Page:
Thursday, October 25, 2007

Drought Work Session

We'll be doing a bit of "liveblogging" coverage of the Commission drought work session. We've already dialed up the red carpet coverage pre-meeting coverage of Blake Aued dropping his note pad. Stay tuned for more excitement.

Finally starting up; Heidi apologizes for sitting with her back to the audience, apparently because of the large screen used for the work session.

Fun fact: We are now in what is called an exceptional drought, which means it's only expected to be this dry once every 100 years.

We're now apparently liveblogging JobTV. Oh wait, just kidding. And there it goes again. I guess that job in Monroe was more important than the three words I missed. Seriously, can I get a job managing the feeds for Channel 7? Cause this guy sucks. Also, that slide is giving me a headache.

Seems like the bottom line is that the steps taken so far are kinda working, and we'll probably be ok so long as we keep conserving like we've been doing and so long as it rains somewhere in the normal range the rest of the year and early next year. If not, we'll eventually have to take Step F, which apparently involves some mandatory reduction in usage. Violations will involve a 10 times rate for amounts over the limit, that plus a $1,000 surcharge for a second offense, and all of that plus a service disruption for a third offense.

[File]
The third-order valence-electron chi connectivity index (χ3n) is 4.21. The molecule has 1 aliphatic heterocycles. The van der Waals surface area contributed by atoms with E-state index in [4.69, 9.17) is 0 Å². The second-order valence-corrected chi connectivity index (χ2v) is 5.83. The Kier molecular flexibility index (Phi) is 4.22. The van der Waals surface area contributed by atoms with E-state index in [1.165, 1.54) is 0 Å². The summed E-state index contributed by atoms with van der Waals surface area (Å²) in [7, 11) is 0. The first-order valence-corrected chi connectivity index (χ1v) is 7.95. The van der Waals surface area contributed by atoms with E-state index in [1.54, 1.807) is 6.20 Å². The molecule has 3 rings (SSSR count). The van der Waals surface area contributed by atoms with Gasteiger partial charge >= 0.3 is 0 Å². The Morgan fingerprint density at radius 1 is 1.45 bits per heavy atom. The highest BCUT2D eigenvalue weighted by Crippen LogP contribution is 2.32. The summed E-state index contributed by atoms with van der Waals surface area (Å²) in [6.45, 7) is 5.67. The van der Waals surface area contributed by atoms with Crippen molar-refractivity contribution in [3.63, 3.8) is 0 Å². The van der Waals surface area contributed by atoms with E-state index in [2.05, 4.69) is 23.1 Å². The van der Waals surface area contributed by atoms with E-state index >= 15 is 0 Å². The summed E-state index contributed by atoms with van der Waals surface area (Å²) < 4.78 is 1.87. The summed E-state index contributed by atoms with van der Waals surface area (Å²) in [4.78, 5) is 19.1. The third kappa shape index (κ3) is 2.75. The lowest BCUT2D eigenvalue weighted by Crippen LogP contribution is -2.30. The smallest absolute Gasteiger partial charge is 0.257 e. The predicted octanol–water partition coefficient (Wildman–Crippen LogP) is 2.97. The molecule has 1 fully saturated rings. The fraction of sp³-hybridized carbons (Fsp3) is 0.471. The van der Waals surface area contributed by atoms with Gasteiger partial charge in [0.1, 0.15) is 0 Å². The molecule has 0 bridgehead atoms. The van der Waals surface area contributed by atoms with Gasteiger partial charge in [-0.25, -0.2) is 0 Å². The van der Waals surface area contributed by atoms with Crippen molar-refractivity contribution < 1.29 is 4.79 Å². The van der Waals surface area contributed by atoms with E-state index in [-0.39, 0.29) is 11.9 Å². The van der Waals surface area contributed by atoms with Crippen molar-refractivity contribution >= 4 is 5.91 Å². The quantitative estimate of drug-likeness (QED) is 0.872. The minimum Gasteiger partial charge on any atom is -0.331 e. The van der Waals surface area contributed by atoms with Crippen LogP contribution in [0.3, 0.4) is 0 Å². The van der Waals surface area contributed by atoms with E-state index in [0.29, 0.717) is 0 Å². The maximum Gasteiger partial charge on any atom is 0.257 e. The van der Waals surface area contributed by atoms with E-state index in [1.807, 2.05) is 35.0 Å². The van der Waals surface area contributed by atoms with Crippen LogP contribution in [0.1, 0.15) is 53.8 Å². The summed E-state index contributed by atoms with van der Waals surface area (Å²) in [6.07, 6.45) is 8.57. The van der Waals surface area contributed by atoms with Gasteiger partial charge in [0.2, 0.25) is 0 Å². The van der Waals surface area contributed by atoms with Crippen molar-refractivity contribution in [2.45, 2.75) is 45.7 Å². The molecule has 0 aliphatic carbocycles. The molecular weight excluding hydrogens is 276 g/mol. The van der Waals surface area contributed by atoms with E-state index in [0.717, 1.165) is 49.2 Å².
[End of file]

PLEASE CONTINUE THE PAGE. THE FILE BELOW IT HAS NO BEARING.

No change in current drought conditions would place Step F as occurring on December 14, 2007. We would then have to start to use internal back-ups (Lake Chapman and the Loop 10 reservoir, which I didn't even know we had until tonight) on February 23, 2008 if things didn't improve before then.

However, it unfortunately sounds like a mandate from Sonny may force us to go to Step F sooner than that. We have to cut an additional 10%, even though we've already taken steps that other communities haven't taken. No good deed goes unpunished.

Maxwell is talking about paper plates and such. Now he's suggesting a 4-day work week. Cool!

Hoard makes the case for multi-year averages instead of a 12-month average in calculating the base from which a % must be reduced, suggesting that a 12-month average unfairly penalizes companies that have proactively taken steps to conserve in recent years. I don't disagree, except that it might drive up the amount of reduction that has to come from residential.

Girtz: "This is a great drought, and I thank you for it."

Guvmint low-flow showerheads for the poor, courtesy of fines against violators? That might work.

Ok, I've got to go eat and watch BC-VT. My civic engagement only goes so far. I'll refrain from ordering water.